Asking Questions and Giving Feedback

If, hypothetically, the topic of this project were to be presented in the time it takes to ride an elevator, it would be the changes and continuities in the relationship between the theory of evolution and the Catholic Church over time. However, after further discussion, this topic seems a little broad, almost too broad to do a comprehensive project on. Thus, I am striving to narrow my focus down and complete this project with the spotlight on a specific moment or key event in history.

More specifically, my project will involve fundamental aspects of the theory of evolution, such as the Scopes Monkey Trial. I am striving to evaluate how these teachings have historically been placed into the curriculums at Catholic educational institutions. Given the extensive lessons on evolution that I had while attending public school, I am quite curious to see how the topic is taught in institutions that prefer to focus on a different theory of life. To do so, I will dig through libraries, databases, and archives to hopefully discover examples of school curriculums, perspectives from leaders in the Catholic Church on evolution, and even testimonials from teachers or students surrounding the teaching of evolution. More so, I plan on visiting the leaders of my Catholic Church and questioning them about their views on evolution, as well as asking the teachers, students, and other churchgoers how they were taught about evolution in order to formulate a contemporary discussion on the place of evolution in the Catholic Church.

I intend on using the information collected from contemporary Catholics as a frame for the project. By beginning the argument discussing the current climate of the relationship between Catholics and evolution, I plan on swinging the argument through time, discussing the evolution of this relationship over time. Concurrently, I plan to focus the majority of the project on the time shortly before and shortly after the Scopes Monkey Trial in 1925, and the effects the trial had on Catholic educational institutions in Chicago.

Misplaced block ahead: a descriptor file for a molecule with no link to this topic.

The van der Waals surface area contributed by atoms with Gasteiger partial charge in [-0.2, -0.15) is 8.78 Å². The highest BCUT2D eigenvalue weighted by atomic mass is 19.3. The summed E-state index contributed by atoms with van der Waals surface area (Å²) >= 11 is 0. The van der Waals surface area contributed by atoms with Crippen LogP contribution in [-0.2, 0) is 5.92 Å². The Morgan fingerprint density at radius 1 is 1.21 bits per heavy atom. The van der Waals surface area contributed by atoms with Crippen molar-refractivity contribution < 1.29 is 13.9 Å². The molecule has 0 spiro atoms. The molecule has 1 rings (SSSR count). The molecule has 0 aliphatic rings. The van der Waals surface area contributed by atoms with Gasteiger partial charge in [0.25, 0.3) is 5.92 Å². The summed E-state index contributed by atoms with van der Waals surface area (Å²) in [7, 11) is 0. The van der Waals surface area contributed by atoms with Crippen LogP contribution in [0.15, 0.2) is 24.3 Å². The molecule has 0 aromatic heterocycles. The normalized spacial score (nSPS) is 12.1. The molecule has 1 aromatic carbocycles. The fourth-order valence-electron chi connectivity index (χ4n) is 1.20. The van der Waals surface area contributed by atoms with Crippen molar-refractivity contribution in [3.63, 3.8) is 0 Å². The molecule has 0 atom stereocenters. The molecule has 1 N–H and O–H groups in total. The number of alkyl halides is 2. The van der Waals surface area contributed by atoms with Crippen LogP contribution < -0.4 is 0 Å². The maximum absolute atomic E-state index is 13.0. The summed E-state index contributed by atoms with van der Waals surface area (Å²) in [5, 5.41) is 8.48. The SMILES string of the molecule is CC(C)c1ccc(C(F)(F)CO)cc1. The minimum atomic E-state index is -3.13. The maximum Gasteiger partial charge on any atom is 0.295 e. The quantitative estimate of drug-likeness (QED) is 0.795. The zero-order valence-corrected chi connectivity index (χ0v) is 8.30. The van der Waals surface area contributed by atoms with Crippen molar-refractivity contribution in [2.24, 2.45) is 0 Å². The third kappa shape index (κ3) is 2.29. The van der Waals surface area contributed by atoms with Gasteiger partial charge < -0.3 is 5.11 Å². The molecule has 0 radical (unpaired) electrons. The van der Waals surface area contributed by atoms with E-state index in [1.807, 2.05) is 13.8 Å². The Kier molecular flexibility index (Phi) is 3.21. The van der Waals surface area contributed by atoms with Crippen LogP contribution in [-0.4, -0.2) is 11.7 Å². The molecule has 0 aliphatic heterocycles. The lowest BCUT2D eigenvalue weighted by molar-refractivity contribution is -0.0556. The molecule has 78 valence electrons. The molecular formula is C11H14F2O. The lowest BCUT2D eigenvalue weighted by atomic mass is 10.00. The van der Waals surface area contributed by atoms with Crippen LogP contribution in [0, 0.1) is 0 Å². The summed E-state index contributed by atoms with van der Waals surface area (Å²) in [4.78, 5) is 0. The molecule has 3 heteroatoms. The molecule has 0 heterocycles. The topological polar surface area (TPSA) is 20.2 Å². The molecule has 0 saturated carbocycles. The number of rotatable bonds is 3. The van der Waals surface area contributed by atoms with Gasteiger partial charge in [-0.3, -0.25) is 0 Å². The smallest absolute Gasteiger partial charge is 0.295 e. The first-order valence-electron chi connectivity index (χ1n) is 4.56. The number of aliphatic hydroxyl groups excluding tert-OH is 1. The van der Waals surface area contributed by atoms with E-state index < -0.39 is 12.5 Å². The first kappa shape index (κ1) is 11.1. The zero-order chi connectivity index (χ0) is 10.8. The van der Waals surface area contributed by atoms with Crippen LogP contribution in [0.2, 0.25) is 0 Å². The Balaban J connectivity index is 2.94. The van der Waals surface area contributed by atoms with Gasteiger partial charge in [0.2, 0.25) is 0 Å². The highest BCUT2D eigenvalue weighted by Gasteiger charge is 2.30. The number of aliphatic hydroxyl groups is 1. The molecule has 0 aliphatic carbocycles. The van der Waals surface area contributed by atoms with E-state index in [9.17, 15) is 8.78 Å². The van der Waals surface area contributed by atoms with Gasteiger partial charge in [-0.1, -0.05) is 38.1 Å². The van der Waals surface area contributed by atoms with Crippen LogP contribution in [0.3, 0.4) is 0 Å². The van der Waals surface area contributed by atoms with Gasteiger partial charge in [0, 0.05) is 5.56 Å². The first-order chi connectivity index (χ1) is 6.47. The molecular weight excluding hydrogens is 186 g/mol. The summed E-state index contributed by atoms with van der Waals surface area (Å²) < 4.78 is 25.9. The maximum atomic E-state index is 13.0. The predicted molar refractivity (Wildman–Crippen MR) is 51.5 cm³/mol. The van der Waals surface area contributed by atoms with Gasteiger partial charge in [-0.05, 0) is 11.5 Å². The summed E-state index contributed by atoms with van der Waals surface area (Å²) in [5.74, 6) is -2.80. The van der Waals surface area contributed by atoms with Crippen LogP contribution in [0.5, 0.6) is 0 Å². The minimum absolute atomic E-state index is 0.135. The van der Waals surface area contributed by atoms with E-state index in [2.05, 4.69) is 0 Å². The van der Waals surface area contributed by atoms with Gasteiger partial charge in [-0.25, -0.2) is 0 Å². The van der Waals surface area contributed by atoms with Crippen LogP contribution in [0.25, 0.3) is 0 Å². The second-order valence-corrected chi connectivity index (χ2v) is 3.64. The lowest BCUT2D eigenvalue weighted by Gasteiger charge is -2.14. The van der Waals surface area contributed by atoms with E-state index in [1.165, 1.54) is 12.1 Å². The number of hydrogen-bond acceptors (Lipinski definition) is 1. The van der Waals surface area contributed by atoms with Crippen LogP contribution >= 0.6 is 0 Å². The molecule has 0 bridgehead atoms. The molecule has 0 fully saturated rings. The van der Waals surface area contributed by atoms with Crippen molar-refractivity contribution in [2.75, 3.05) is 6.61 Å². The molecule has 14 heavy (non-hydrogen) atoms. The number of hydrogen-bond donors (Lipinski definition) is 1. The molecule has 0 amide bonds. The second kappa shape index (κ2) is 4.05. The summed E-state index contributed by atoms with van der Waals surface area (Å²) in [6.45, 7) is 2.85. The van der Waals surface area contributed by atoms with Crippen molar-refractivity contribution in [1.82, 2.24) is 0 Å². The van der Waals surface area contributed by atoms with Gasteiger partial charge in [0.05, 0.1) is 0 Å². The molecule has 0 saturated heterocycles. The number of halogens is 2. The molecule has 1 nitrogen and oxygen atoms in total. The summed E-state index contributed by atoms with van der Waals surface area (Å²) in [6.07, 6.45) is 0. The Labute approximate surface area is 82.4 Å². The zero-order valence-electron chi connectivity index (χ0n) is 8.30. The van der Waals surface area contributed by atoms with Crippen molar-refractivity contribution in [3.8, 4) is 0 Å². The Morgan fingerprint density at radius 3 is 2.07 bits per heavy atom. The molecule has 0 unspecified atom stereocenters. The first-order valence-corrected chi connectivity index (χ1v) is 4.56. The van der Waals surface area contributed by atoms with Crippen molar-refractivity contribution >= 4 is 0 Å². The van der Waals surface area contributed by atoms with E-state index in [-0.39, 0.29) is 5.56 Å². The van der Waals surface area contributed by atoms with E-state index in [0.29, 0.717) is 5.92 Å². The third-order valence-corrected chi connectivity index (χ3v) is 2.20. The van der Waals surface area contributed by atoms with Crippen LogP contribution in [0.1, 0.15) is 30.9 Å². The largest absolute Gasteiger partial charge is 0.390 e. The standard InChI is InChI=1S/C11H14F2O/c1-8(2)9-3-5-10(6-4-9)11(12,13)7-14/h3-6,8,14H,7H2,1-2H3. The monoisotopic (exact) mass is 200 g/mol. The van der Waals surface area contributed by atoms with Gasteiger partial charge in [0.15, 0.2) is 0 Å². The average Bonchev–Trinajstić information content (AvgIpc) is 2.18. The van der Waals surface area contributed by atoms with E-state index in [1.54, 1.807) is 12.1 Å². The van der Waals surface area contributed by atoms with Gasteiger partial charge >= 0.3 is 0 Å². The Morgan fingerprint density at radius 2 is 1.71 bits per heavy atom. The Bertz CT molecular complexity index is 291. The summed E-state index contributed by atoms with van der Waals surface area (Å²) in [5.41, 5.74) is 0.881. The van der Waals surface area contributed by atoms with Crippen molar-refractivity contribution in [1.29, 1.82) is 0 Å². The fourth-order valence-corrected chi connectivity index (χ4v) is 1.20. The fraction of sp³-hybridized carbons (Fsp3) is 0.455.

Scopes Monkey Trial Demonstration

More importantly, however, I will draw upon all of the lectures and discussions from seminar about the history of Catholicism in America. Using the foundation that I have about American Catholics and their influence over the story of Catholicism, I will compound that with localized research to develop a compelling argument and discussion surrounding the Catholic Church’s relationship with the theory of evolution since its conception.

The biggest questions I strive to ask of this topic are:

  • Do Catholics believe in evolution?
  • How was evolution historically taught in Catholic schools?
  • How is evolution taught today?
  • What are the key curriculum differences compared to public schools?
  • As we advance further into the future, how will the discussion between science and religion evolve?

This topic is really a chance to look at a very specific moment in time at a specific locations and analyze its both modern and contemporary effects. Using sources from databases and archives and testimonies from contemporary Catholics, this topic will hopefully be able to shine some light on the hotly contested relationship between the Catholic Church and the field of science, with the theory of evolution being the key contender.

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